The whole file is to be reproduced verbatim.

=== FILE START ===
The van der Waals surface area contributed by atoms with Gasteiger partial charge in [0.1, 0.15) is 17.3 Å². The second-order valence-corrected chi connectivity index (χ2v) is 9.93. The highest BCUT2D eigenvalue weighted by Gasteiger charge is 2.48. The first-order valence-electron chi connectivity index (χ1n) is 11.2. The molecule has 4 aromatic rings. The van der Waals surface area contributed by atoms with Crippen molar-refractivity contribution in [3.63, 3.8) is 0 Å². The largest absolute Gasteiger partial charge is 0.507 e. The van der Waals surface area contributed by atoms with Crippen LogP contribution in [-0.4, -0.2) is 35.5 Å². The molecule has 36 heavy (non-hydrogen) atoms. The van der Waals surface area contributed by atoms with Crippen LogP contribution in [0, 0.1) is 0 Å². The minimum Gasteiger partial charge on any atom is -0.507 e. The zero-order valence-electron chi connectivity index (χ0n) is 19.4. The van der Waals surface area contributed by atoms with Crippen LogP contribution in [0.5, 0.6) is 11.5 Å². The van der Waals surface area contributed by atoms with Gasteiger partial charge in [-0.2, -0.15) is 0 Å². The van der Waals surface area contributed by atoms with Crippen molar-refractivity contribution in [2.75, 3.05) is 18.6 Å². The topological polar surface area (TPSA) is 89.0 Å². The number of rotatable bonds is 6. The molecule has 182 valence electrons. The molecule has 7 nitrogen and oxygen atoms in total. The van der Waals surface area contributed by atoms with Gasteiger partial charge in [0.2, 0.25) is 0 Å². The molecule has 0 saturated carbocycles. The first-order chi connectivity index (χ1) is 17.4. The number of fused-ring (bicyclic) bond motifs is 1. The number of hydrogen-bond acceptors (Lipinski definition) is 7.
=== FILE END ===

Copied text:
The van der Waals surface area contributed by atoms with Gasteiger partial charge in [0.1, 0.15) is 17.3 Å². The second-order valence-corrected chi connectivity index (χ2v) is 9.93. The highest BCUT2D eigenvalue weighted by Gasteiger charge is 2.48. The first-order valence-electron chi connectivity index (χ1n) is 11.2. The molecule has 4 aromatic rings. The van der Waals surface area contributed by atoms with Crippen molar-refractivity contribution in [3.63, 3.8) is 0 Å². The largest absolute Gasteiger partial charge is 0.507 e. The van der Waals surface area contributed by atoms with Crippen LogP contribution in [-0.4, -0.2) is 35.5 Å². The molecule has 36 heavy (non-hydrogen) atoms. The van der Waals surface area contributed by atoms with Crippen LogP contribution in [0, 0.1) is 0 Å². The minimum Gasteiger partial charge on any atom is -0.507 e. The zero-order valence-electron chi connectivity index (χ0n) is 19.4. The van der Waals surface area contributed by atoms with Crippen LogP contribution in [0.5, 0.6) is 11.5 Å². The van der Waals surface area contributed by atoms with Gasteiger partial charge in [-0.2, -0.15) is 0 Å². The van der Waals surface area contributed by atoms with Crippen molar-refractivity contribution in [2.75, 3.05) is 18.6 Å². The topological polar surface area (TPSA) is 89.0 Å². The number of rotatable bonds is 6. The molecule has 182 valence electrons. The molecule has 7 nitrogen and oxygen atoms in total. The van der Waals surface area contributed by atoms with Gasteiger partial charge in [0.2, 0.25) is 0 Å². The molecule has 0 saturated carbocycles. The first-order chi connectivity index (χ1) is 17.4. The number of fused-ring (bicyclic) bond motifs is 1. The number of hydrogen-bond acceptors (Lipinski definition) is 7.